There is no Aikido next Monday (3rd February). But on Tuesday evening (4th February, at 7:30) we have a special workshop on the 31-count jo kata. You may have seen this kata, maybe you've even practised it - but probably very few people who do Aikido have had the opportunity to study it in depth. This kata is at the heart of the Iwama Aikido syllabus, but there are not many Aikido clubs that have access to an expert Iwama Aikido teacher. We are very fortunate, therefore, to have the opportunity of being taught this kata in real depth by Sensei Richard Small, a 4th dan Iwama Aikido teacher, who specialises in the bokken and jo. This is the first of a series of jo workshops which Sensei Small will teach at our club. The cost is £5 for two hours or £3 for retired/unwaged. Please bring a bokken and jo (if you have them - if not the club will provide them) and proof of insurance.
These workshops are open to anyone who is interested in studying the jo in more depth. You do not need to be a member of the Hartland Aikido Club or its parent association (The BKAA), nor do you need to have any prior experience of the 31 count jo kata. Please note that the Hartland Aikido Club welcomes all interested parties and if you currently practise with some other Aikido organisation (of any Aikido style) you will be very welcome to join us. This is a great opportunity to learn this important kata, so please come along!
Thursday, 30 January 2014
Sunday, 12 January 2014
Not all of us in the Hartland Aikido Club (myself included!) are in the 'springtime of our youth'. But that doesn't stop us setting a pace that challenges the younger members.
Some people, as they grow older, slow down, do less exercise, tell themselves they should 'take it easy' at their time of life. I tend to go to the other extreme: the older I get, the less time I have to do all the stuff I want to do, so I accelerate the pace rather than slow it down.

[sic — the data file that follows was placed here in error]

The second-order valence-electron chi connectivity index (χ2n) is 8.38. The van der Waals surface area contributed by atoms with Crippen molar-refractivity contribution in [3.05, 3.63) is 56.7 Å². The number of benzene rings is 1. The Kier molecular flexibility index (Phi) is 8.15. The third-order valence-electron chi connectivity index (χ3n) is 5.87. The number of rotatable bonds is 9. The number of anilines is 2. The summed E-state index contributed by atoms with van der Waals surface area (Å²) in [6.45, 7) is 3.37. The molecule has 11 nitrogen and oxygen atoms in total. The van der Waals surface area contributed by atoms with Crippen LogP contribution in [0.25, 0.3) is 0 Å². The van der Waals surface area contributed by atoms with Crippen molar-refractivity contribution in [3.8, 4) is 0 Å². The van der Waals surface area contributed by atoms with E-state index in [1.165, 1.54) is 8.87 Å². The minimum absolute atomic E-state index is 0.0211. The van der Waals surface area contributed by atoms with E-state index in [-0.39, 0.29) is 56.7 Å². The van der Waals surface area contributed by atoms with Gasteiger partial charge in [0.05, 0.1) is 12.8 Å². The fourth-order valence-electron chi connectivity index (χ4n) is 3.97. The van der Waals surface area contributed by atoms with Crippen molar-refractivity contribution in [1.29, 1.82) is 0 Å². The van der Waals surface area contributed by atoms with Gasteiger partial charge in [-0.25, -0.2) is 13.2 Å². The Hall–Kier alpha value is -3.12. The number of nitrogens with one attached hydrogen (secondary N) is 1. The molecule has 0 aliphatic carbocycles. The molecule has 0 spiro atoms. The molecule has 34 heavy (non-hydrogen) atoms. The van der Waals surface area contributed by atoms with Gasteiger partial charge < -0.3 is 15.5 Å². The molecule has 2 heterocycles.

I was interested to read this piece in The Washington Post recently, about a 70 year-old athlete and coach who seems to share my views. Joel Friel cycles for about two hours a day and also does weightlifting and plays golf. His activities are significantly different from mine. My exercise principally takes the form of aikido a few times a week and long walks with my dogs a few times a day. But the principle is the same: don't give give up, don't slow down. You may need to change your activities if your body can no longer cope or if you have specific health problems, but stopping them is simply not an option.
This is what Friel says about staying active in his 70s...
"I’m highly motivated. I always enjoy going for ride, but sometimes younger athletes, although they want to, they can’t. They have so many things in their lives that interfere [such as] trying to start a career and raise a family. I’ve been through that. Now I can do things as I want to do them. That’s one of the beauties of getting older: You have much more freedom in your life. I’m taking advantage of that in every way that I can."Good advice, I think!